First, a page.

Federal Trade Commission (“FTC” or “Commission”).
The information collection requirements described below will be submitted to the Office of Management and Budget (“OMB”) for review, as required by the Paperwork Reduction Act. The FTC is seeking public comments on its proposal to extend through November 30, 2010 the current OMB clearance for the information collection requirements contained in the Commission’s Rule Concerning Disclosure of Written Consumer Product Warranty Terms and Conditions. The clearance is scheduled to expire on November 30, 2007. The FTC is also seeking public comments on its proposal to extend through December 31, 2010 the current OMB clearances for the information collection requirements contained in the Commission’s Rule Governing Pre-Sale Availability of Written Warranty Terms and the Informal Dispute Settlement Procedures Rule. Those clearances are scheduled to expire on December 31, 2007.
Comments must be filed by October 9, 2007.
Interested parties are invited to submit written comments. Comments should refer to “Warranty Rules: Paperwork Comment, FTC File No. P044403” to facilitate the organization of comments. A comment filed in paper form should include this reference both in the text and on the envelope, and should be mailed or delivered, with two complete copies, to the following address: Federal Trade Commission, Room H-135, 600 Pennsylvania Avenue, N.W., Washington, D.C. 20580. Because paper mail in the Washington area and at the Commission is subject to delay, please consider submitting your comments in electronic form, as prescribed below. However, if the comment contains any material for which confidential treatment is requested, it must be filed in paper form, and the first page of the document must be clearly labeled “Confidential.”1 The FTC is requesting that any comment filed in paper form be sent by courier or overnight service, if possible.
Comments filed in electronic form should be submitted by using the following weblink: https://secure.commentworks.com/ftc-warranrtypra (and following the instructions on the Web-based form). To ensure that the Commission considers an electronic comment, you must file it on the Web-based form at the weblink: https://secure.commentworks.com/ftc-warranrtypra. If this notice appears at www.regulations.gov, you may also file an electronic comment through that Web site. The Commission will consider all comments that regulations.gov forwards to it.
FOR FURTHER INFORMATION CONTACT:
Requests for additional information or copies of the proposed information requirements should be addressed to Allyson Himelfarb, Investigator, Division of Marketing Practices, Bureau of Consumer Protection, Federal Trade Commission, Room H-292, 600 Pennsylvania Ave., N.W., Washington, D.C. 20580, (202) 326-2505.End Further Info End Preamble Start Supplemental Information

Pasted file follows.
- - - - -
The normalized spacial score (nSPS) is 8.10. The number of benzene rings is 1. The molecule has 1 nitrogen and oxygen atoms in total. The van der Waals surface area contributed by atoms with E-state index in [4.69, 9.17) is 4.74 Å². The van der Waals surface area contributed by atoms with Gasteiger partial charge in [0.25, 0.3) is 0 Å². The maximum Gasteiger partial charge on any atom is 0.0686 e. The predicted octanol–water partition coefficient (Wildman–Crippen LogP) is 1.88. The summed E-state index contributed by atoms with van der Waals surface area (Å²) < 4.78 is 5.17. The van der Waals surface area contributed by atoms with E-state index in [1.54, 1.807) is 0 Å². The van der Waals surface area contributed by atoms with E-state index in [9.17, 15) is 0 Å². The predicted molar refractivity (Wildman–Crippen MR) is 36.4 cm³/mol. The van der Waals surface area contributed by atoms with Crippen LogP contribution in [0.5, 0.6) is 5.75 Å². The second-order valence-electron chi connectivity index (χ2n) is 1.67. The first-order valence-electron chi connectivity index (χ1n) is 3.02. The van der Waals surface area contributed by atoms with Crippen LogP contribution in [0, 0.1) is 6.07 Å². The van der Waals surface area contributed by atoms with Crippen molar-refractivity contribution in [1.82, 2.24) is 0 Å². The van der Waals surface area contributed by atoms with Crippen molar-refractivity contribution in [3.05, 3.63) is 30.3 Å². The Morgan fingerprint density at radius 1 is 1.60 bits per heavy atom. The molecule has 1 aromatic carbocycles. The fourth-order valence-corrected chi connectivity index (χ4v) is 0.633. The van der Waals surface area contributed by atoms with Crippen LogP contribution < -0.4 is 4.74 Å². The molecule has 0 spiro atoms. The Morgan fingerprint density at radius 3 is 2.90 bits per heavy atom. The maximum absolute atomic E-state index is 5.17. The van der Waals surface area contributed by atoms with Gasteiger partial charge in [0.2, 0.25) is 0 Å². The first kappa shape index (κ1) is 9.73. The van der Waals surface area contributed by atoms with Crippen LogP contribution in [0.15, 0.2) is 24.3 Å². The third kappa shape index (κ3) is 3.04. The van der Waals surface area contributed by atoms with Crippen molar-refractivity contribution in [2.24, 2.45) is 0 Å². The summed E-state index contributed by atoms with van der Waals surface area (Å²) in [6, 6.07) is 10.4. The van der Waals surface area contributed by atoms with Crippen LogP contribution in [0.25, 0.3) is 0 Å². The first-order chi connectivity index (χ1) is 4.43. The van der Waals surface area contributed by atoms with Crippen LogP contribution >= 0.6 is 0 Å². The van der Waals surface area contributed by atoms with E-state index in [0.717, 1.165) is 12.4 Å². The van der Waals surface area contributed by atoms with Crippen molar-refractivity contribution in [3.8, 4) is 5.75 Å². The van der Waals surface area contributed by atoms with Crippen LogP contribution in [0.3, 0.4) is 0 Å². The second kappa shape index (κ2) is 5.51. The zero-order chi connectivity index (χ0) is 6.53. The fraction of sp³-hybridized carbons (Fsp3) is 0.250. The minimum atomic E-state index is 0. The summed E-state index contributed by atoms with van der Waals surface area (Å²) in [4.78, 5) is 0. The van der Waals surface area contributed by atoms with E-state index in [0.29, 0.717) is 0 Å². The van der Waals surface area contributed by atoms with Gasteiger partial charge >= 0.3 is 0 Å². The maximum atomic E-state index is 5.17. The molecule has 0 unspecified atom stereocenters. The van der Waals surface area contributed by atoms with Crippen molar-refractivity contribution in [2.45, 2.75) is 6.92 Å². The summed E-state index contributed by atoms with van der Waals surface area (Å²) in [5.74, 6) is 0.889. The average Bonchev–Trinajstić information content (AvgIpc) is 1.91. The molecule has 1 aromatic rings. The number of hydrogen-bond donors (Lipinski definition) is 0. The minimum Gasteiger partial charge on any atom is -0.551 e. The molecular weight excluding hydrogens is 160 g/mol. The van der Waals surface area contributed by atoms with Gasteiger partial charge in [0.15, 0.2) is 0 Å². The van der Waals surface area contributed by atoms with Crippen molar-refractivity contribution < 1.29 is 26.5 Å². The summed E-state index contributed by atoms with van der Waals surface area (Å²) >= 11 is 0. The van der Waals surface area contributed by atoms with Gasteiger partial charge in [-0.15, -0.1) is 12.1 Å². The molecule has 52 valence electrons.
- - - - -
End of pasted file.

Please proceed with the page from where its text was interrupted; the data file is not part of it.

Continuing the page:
Under the Paperwork Reduction Act (“PRA”), 44 U.S.C. 3501-3520, federal agencies must obtain approval from OMB for each collection of information they conduct or sponsor. “Collection of information” means agency requests or requirements that members of the public submit reports, keep records, or provide information to a third party. 44 U.S.C. 3502(3); 5 CFR 1320.3(c). As required by section 3506(c)(2)(A) of the PRA, the FTC is providing this opportunity for public comment before requesting that OMB extend the existing paperwork clearances for the FTC’s (1) Rule Concerning Disclosure of Written Consumer Product Warranty Terms and Conditions (OMB Control Number 3084-0111); (2) Rule Governing Pre-Sale Availability of Written Warranty Terms (OMB Control Number 3084-0112); and (3) Informal Dispute Settlement Procedures Rule (OMB Control Number 3084-0113) (collectively, “Warranty Rules”).
The FTC invites comments on: (1) whether the proposed collection of information is necessary for the proper performance of the functions of the agency, including whether the information will have practical utility; (2) the accuracy of the agency’s estimate of the burden of the proposed collection of information, including the validity of the methodology and assumptions used; (3) ways to enhance the quality, utility, and clarity of the information to be collected; and (4) ways to minimize the burden of the collection of information on those who are to respond, including through the use of appropriate automated, electronic, mechanical, or other technological collection techniques or other forms of information technology, e.g., permitting electronic submission of responses. All comments should be filed as prescribed in the ADDRESSES section above, and must be received on or before October 9, 2007.
The Warranty Rules implement the Magnuson-Moss Warranty Act, 15 U.S.C. 2301 et seq. (“Warranty Act” or “Act”), which required the FTC to issue three rules relating to warranties on consumer products: the disclosure of written warranty terms and conditions; pre-sale availability of warranty terms; and rules establishing minimum standards for informal dispute settlement mechanisms that are incorporated into a written warranty.2
Consumer Product Warranty Rule (“Warranty Rule”): The Warranty Rule, 16 CFR 701, specifies the information that must appear in a written warranty on a consumer product costing more than $15. The Rule tracks Section 102(a) of the Warranty Act,3 specifying information that must appear in the written warranty and, for certain disclosures, mandates the exact language that must be used.4 Neither the Warranty Rule nor the Act requires that a manufacturer or retailer warrant a consumer product in writing, but if they choose to do so, the warranty must comply with the Rule.